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Subject: Re: [wss] Binding Specification Templates

I think this illustrates a generic problem with the way the use of security tokens is described.  Section 3.1 says that security tokens assert claims, but in the various profiles there aren't explicitly pulled out statements of the claims.

Consider the simplest case which is section 6.1 where the UserNameToken element is described. The closest it comes to a claim is line 423. 
The <wsse:UsernameToken> element is introduced as a way of proving a username and optional password information.

This doesn't parse as a claim to me.

I think there are two claims here. One is that the request is from a principal identified by the username, and the other is that the principal knows the password. This shows a missing gap because there is no way to distinguish an ultimate client from an agent or intermediary.

At 11:03 AM 11/05/2002, DeMartini, Thomas wrote:

It seems that for certain bindings of WSS (SAML and XrML in particular) there may be a more straight-forward way of describing processing rules.  Currently, the bindings for these have processing rules described under "proof-of-possession" (in other words, you start with the token and then try to figure out if there is proof of possession, without even knowing if you need to do that for the purposes of that message).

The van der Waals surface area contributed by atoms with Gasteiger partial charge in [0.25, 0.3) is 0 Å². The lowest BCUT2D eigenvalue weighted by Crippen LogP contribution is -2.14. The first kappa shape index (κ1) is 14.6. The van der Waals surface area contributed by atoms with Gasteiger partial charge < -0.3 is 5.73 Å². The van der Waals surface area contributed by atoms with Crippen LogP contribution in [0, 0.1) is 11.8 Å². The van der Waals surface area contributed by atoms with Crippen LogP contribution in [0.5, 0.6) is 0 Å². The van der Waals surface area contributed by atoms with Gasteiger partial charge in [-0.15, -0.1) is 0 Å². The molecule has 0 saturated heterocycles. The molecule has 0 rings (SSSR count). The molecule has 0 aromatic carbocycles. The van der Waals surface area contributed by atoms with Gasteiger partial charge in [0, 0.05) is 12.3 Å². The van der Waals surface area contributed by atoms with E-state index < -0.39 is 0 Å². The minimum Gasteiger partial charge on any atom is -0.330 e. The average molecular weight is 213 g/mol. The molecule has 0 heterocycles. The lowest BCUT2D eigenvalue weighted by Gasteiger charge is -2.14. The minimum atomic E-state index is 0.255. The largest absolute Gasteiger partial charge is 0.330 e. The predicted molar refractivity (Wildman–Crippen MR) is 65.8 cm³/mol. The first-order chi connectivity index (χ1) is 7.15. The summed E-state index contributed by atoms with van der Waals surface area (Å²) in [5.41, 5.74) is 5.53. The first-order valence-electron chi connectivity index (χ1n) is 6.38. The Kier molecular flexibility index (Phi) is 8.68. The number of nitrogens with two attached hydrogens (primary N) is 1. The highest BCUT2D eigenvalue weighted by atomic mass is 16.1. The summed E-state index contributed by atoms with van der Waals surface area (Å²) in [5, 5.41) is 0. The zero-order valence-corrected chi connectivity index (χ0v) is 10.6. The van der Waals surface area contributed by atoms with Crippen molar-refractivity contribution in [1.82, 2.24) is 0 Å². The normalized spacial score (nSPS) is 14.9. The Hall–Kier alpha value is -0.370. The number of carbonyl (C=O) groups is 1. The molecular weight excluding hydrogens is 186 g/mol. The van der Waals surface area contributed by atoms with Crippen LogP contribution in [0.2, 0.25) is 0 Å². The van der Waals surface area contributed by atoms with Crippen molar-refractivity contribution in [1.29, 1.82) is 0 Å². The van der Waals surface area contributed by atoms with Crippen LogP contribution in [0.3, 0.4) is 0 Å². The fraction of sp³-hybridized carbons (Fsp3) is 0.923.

Recall that SAML and XrML express, among other things, things like "A can do B upon C."  A statement such as "A can do B upon C" doesn't have any inherent processing rules that need to be associated to it necessarily.  A better way might be to look at the message.  For instance, if the message is encrypted, we only need an identification of the key that can decrypt it, not a statement like "A can do B upon C."  If the message is signed using a key (say k), we need to validate the signature (say it succeeds), check the semantics of the message (say that it is that Alice is requesting two tickets (to see a movie)), check that the request is fresh (say that it is), check that Alice is authenticated to k (say that she is), check that "Alice can request upon tickets" (say that she can), and, finally, process the request and generate the response.  (Also, as Phill pointed out in his recent e-mail, we ought to also indicate where the callers should put -- and the receivers expect to find -- the tokens for each of these steps in order to avoid the cost of figuring out the chains on the server side.)

In this way, it is clear what the intent and processing rules of the token are, once we establish that there is first some processing to determine what it is we are trying to prove with the tokens based on the message coming in.  I think this is clearer rather than just looking at the tokens and explaining some of the things we can prove with them.


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